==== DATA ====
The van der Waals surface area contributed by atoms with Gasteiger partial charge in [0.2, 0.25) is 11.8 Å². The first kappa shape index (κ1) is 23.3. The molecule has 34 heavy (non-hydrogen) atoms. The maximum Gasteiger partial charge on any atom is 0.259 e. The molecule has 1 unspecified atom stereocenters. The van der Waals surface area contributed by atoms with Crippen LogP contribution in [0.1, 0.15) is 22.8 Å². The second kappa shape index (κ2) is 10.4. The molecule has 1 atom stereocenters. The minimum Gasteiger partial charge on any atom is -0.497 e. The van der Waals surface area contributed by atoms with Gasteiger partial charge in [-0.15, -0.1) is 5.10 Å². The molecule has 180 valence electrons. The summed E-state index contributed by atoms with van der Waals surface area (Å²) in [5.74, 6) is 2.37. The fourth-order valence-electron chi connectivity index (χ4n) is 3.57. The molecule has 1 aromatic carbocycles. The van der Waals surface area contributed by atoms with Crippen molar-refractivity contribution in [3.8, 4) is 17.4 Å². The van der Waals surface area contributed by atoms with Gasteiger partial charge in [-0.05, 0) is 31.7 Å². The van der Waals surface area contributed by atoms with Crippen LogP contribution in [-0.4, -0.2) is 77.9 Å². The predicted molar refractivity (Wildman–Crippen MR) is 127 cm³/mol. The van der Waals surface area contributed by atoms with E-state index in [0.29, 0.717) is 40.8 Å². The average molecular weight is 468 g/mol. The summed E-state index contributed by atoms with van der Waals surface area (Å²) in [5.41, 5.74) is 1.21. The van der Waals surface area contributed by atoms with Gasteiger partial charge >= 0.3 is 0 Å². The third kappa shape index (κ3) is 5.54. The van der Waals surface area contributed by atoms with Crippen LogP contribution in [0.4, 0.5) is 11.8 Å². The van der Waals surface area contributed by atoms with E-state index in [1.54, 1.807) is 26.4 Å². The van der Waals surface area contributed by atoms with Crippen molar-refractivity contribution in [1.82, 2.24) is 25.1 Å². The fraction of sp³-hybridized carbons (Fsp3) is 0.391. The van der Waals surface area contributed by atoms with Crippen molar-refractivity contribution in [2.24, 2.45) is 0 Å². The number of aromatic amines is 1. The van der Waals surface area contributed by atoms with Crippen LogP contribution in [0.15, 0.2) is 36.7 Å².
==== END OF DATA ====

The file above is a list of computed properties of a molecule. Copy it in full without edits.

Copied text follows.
The van der Waals surface area contributed by atoms with Gasteiger partial charge in [0.2, 0.25) is 11.8 Å². The first kappa shape index (κ1) is 23.3. The molecule has 34 heavy (non-hydrogen) atoms. The maximum Gasteiger partial charge on any atom is 0.259 e. The molecule has 1 unspecified atom stereocenters. The van der Waals surface area contributed by atoms with Crippen LogP contribution in [0.1, 0.15) is 22.8 Å². The second kappa shape index (κ2) is 10.4. The molecule has 1 atom stereocenters. The minimum Gasteiger partial charge on any atom is -0.497 e. The van der Waals surface area contributed by atoms with Gasteiger partial charge in [-0.15, -0.1) is 5.10 Å². The molecule has 180 valence electrons. The summed E-state index contributed by atoms with van der Waals surface area (Å²) in [5.74, 6) is 2.37. The fourth-order valence-electron chi connectivity index (χ4n) is 3.57. The molecule has 1 aromatic carbocycles. The van der Waals surface area contributed by atoms with Crippen molar-refractivity contribution in [3.8, 4) is 17.4 Å². The van der Waals surface area contributed by atoms with Gasteiger partial charge in [-0.05, 0) is 31.7 Å². The van der Waals surface area contributed by atoms with Crippen LogP contribution in [-0.4, -0.2) is 77.9 Å². The predicted molar refractivity (Wildman–Crippen MR) is 127 cm³/mol. The van der Waals surface area contributed by atoms with E-state index in [0.29, 0.717) is 40.8 Å². The average molecular weight is 468 g/mol. The summed E-state index contributed by atoms with van der Waals surface area (Å²) in [5.41, 5.74) is 1.21. The van der Waals surface area contributed by atoms with Gasteiger partial charge >= 0.3 is 0 Å². The third kappa shape index (κ3) is 5.54. The van der Waals surface area contributed by atoms with Crippen LogP contribution in [0.4, 0.5) is 11.8 Å². The van der Waals surface area contributed by atoms with E-state index in [1.54, 1.807) is 26.4 Å². The van der Waals surface area contributed by atoms with Crippen molar-refractivity contribution in [1.82, 2.24) is 25.1 Å². The fraction of sp³-hybridized carbons (Fsp3) is 0.391. The van der Waals surface area contributed by atoms with Crippen molar-refractivity contribution in [2.24, 2.45) is 0 Å². The number of aromatic amines is 1. The van der Waals surface area contributed by atoms with Crippen LogP contribution in [0.15, 0.2) is 36.7 Å².